In 2007, the U.S. Postal Service introduced the Continuous Improvement (CI) Program as a management strategy to produce both immediate and sustainable, continuous process improvements for the organization. The Postal Service management uses the Lean Six Sigma, Kaizen, and A3 problem solving processes as part of the CI Program. All three CI processes use the A3 report format, an industry term derived from the 11x17 paper size used for reporting.

The A3 process is a “plan-do-check-act” approach that Postal Service management uses to analyze specific operational deficiencies and identify their root causes.

Between March and July 2016, the Denver, CO, Processing and Distribution Center (P&DC) managers with training in CI principles used the A3 process seven times to reduce the amount of unprocessed First-Class Mail (FCM) on-hand at 3 p.m. The Denver P&DC was required to complete A3s because they were listed in the top 10 of the daily mail condition report as having FCM on-hand at 3 p.m.

The Postal Service has established 3 p.m. as a critical time to complete processing of all destinating FCM to a 5-digit ZIP Code level so that letter carrier delivery point sequencing of the 5-digit mail can begin for the next day’s delivery. When this FCM is on-hand and not processed the risk of delayed mail increases.

The objective of this audit was to evaluate the Postal Service’s compliance with and effectiveness in using the A3 process to eliminate FCM on-hand at 3 p.m. at the Denver P&DC.

What the OIG Found

Denver P&DC management did not comply with A3 process requirements for five of the seven A3 events we reviewed. Specifically, for five A3 events, management used the same general cause of delivery bar code and tray sorter staffing rather than documenting specific root causes for staffing issues. In addition, in four of the A3 events, management did not update the A3 reports to reflect the current conditions of FCM on-hand at 3 p.m.

Noncompliance occurred because management viewed the A3 process as a continuous refinement of ongoing issues instead of an analysis of unique incidents that may have unique root causes.

We did find that management correctly completed two of the A3s for FCM on-hand at 3 p.m.

Because management did not document specific root causes, they were not able to effectively develop specific actions to address delivery barcode and tray sorter staffing issues. In addition, because management did not update the current condition they could not readily identify the gap between the current performance and the desired state of having no unprocessed FCM on-hand at 3 p.m. Management may have been able to fix the problem sooner and sustained the improvements if they had correctly used the A3 process.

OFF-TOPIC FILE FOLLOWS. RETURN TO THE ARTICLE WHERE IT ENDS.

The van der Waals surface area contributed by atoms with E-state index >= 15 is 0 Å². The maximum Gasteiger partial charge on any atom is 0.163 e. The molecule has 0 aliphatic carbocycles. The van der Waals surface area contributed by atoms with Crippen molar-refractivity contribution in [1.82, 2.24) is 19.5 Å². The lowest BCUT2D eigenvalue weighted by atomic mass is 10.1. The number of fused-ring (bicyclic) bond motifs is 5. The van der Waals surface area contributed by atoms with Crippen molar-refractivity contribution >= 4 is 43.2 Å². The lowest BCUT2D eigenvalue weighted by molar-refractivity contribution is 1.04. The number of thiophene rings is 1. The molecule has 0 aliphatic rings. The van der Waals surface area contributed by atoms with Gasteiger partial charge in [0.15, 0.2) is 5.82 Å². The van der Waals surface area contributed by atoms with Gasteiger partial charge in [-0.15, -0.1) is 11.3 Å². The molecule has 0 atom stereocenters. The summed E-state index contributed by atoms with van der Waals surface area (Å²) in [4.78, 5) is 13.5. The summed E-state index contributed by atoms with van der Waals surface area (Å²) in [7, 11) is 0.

While management did not always correctly use the A3 process, the process did help management focus on eliminating the causes of FCM on-hand at 3 p.m. at the Denver P&DC. This category of mail declined from a high of 29 percent of the national volume in April 2016 to 0.3 percent in July 2016.

What the OIG Recommended

We recommended management ensure employees follow the entire A3 process.

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Comments (2)

  • anon

    Rest assured that the problems with processing FCM through the Denver, CO processing center are alive and well. Customers whose mail must move through this processing center experience ongoing delays, lost mail, late mail and terrible day-to-day service. And no one is willing to admit a problem exists. There is no way there was an improvement of FCM on hand as stated in the report. That is false reporting. Is anyone listening?

    Nov 29, 2016
  • anon

    While you may use lean six sigma, kaizen and A-3 processes, it may shock you to find that the actual people you are auditing are forced to operate under the alligator in the swamp system. You know, the one which goes.." when you are up to your $%& in alligators it is hard to remember your primary mission was to drain the swamp." It seem when you audit a facility you never seem to mention the alligators which hamper the auditees performance.

    Nov 10, 2016